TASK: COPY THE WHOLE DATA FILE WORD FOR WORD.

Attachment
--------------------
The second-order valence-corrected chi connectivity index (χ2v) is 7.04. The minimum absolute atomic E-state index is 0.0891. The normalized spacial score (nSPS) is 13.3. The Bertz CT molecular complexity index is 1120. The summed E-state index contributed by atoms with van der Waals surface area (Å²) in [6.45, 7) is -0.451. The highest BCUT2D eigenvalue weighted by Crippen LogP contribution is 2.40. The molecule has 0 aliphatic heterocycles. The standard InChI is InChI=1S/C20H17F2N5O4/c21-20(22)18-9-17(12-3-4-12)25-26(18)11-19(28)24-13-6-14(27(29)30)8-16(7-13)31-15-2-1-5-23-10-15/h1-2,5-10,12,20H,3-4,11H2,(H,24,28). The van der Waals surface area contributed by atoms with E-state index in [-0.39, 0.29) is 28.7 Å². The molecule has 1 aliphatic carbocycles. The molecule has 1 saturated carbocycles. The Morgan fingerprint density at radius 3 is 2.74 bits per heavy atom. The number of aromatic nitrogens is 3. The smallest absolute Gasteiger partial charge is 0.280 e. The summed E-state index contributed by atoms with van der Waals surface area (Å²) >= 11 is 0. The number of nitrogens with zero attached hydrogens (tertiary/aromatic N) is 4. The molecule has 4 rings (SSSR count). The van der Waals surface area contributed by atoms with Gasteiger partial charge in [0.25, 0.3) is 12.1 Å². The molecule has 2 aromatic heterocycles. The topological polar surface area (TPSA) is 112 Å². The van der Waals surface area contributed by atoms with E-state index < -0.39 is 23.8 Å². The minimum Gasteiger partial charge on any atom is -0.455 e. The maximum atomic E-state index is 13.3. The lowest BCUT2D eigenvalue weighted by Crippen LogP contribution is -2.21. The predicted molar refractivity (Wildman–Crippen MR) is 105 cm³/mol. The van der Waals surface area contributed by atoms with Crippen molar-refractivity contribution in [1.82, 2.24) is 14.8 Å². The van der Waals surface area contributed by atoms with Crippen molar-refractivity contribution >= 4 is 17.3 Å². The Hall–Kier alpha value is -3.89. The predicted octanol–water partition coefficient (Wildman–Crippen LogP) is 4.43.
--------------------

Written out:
The second-order valence-corrected chi connectivity index (χ2v) is 7.04. The minimum absolute atomic E-state index is 0.0891. The normalized spacial score (nSPS) is 13.3. The Bertz CT molecular complexity index is 1120. The summed E-state index contributed by atoms with van der Waals surface area (Å²) in [6.45, 7) is -0.451. The highest BCUT2D eigenvalue weighted by Crippen LogP contribution is 2.40. The molecule has 0 aliphatic heterocycles. The standard InChI is InChI=1S/C20H17F2N5O4/c21-20(22)18-9-17(12-3-4-12)25-26(18)11-19(28)24-13-6-14(27(29)30)8-16(7-13)31-15-2-1-5-23-10-15/h1-2,5-10,12,20H,3-4,11H2,(H,24,28). The van der Waals surface area contributed by atoms with E-state index in [-0.39, 0.29) is 28.7 Å². The molecule has 1 aliphatic carbocycles. The molecule has 1 saturated carbocycles. The Morgan fingerprint density at radius 3 is 2.74 bits per heavy atom. The number of aromatic nitrogens is 3. The smallest absolute Gasteiger partial charge is 0.280 e. The summed E-state index contributed by atoms with van der Waals surface area (Å²) >= 11 is 0. The number of nitrogens with zero attached hydrogens (tertiary/aromatic N) is 4. The molecule has 4 rings (SSSR count). The van der Waals surface area contributed by atoms with Gasteiger partial charge in [0.25, 0.3) is 12.1 Å². The molecule has 2 aromatic heterocycles. The topological polar surface area (TPSA) is 112 Å². The van der Waals surface area contributed by atoms with E-state index < -0.39 is 23.8 Å². The minimum Gasteiger partial charge on any atom is -0.455 e. The maximum atomic E-state index is 13.3. The lowest BCUT2D eigenvalue weighted by Crippen LogP contribution is -2.21. The predicted molar refractivity (Wildman–Crippen MR) is 105 cm³/mol. The van der Waals surface area contributed by atoms with Crippen molar-refractivity contribution in [1.82, 2.24) is 14.8 Å². The van der Waals surface area contributed by atoms with Crippen molar-refractivity contribution >= 4 is 17.3 Å². The Hall–Kier alpha value is -3.89. The predicted octanol–water partition coefficient (Wildman–Crippen LogP) is 4.43.